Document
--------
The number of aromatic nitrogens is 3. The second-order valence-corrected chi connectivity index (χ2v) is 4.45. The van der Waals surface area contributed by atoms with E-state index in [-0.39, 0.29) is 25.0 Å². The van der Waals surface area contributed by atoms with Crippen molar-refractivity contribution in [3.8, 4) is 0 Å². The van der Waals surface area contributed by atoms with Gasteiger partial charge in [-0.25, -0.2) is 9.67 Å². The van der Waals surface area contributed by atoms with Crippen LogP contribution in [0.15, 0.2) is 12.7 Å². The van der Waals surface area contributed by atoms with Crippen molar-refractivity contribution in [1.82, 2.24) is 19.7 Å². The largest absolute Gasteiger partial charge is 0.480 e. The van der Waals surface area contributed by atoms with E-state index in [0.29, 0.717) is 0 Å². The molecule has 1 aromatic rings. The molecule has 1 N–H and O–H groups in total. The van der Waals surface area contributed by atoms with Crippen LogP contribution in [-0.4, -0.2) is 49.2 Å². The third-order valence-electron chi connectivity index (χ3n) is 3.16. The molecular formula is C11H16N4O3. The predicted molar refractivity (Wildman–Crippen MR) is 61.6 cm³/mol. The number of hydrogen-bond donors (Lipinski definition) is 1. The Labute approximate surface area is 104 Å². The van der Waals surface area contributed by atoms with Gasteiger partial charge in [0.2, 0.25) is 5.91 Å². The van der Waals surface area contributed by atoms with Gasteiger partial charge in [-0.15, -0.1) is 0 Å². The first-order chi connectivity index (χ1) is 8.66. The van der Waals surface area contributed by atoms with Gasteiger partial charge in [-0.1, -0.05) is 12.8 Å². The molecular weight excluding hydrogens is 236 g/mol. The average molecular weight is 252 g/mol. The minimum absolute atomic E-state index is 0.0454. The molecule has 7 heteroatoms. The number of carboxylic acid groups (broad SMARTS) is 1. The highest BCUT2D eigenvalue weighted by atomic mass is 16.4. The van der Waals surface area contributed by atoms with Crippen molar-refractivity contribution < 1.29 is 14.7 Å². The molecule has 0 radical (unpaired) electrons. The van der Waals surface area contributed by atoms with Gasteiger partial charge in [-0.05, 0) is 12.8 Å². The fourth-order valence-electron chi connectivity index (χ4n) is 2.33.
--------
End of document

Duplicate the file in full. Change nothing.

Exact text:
The number of aromatic nitrogens is 3. The second-order valence-corrected chi connectivity index (χ2v) is 4.45. The van der Waals surface area contributed by atoms with E-state index in [-0.39, 0.29) is 25.0 Å². The van der Waals surface area contributed by atoms with Crippen molar-refractivity contribution in [3.8, 4) is 0 Å². The van der Waals surface area contributed by atoms with Gasteiger partial charge in [-0.25, -0.2) is 9.67 Å². The van der Waals surface area contributed by atoms with Crippen LogP contribution in [0.15, 0.2) is 12.7 Å². The van der Waals surface area contributed by atoms with Crippen molar-refractivity contribution in [1.82, 2.24) is 19.7 Å². The largest absolute Gasteiger partial charge is 0.480 e. The van der Waals surface area contributed by atoms with E-state index in [0.29, 0.717) is 0 Å². The molecule has 1 aromatic rings. The molecule has 1 N–H and O–H groups in total. The van der Waals surface area contributed by atoms with Crippen LogP contribution in [-0.4, -0.2) is 49.2 Å². The third-order valence-electron chi connectivity index (χ3n) is 3.16. The molecular formula is C11H16N4O3. The predicted molar refractivity (Wildman–Crippen MR) is 61.6 cm³/mol. The number of hydrogen-bond donors (Lipinski definition) is 1. The Labute approximate surface area is 104 Å². The van der Waals surface area contributed by atoms with Gasteiger partial charge in [0.2, 0.25) is 5.91 Å². The van der Waals surface area contributed by atoms with Gasteiger partial charge in [-0.15, -0.1) is 0 Å². The first-order chi connectivity index (χ1) is 8.66. The van der Waals surface area contributed by atoms with Gasteiger partial charge in [-0.1, -0.05) is 12.8 Å². The molecular weight excluding hydrogens is 236 g/mol. The average molecular weight is 252 g/mol. The minimum absolute atomic E-state index is 0.0454. The molecule has 7 heteroatoms. The number of carboxylic acid groups (broad SMARTS) is 1. The highest BCUT2D eigenvalue weighted by atomic mass is 16.4. The van der Waals surface area contributed by atoms with Crippen molar-refractivity contribution < 1.29 is 14.7 Å². The molecule has 0 radical (unpaired) electrons. The van der Waals surface area contributed by atoms with Gasteiger partial charge in [-0.05, 0) is 12.8 Å². The fourth-order valence-electron chi connectivity index (χ4n) is 2.33.